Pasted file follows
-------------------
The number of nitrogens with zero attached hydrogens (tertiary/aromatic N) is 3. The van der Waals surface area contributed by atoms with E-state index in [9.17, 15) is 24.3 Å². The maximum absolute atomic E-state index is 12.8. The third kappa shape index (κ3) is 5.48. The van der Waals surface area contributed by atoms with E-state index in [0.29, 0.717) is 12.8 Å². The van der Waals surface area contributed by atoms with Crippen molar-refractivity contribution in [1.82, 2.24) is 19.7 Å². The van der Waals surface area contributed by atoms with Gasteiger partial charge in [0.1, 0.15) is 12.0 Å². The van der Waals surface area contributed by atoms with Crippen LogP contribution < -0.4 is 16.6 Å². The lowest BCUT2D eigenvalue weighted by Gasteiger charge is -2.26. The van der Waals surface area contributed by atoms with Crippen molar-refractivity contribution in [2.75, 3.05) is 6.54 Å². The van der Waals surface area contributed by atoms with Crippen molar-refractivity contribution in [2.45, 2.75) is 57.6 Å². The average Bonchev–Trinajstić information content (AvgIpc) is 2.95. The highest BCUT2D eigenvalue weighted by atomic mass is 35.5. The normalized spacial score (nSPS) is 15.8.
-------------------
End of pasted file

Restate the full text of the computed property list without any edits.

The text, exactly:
The number of nitrogens with zero attached hydrogens (tertiary/aromatic N) is 3. The van der Waals surface area contributed by atoms with E-state index in [9.17, 15) is 24.3 Å². The maximum absolute atomic E-state index is 12.8. The third kappa shape index (κ3) is 5.48. The van der Waals surface area contributed by atoms with E-state index in [0.29, 0.717) is 12.8 Å². The van der Waals surface area contributed by atoms with Crippen molar-refractivity contribution in [1.82, 2.24) is 19.7 Å². The van der Waals surface area contributed by atoms with Gasteiger partial charge in [0.1, 0.15) is 12.0 Å². The van der Waals surface area contributed by atoms with Crippen LogP contribution < -0.4 is 16.6 Å². The lowest BCUT2D eigenvalue weighted by Gasteiger charge is -2.26. The van der Waals surface area contributed by atoms with Crippen molar-refractivity contribution in [2.75, 3.05) is 6.54 Å². The van der Waals surface area contributed by atoms with Crippen molar-refractivity contribution in [2.45, 2.75) is 57.6 Å². The average Bonchev–Trinajstić information content (AvgIpc) is 2.95. The highest BCUT2D eigenvalue weighted by atomic mass is 35.5. The normalized spacial score (nSPS) is 15.8.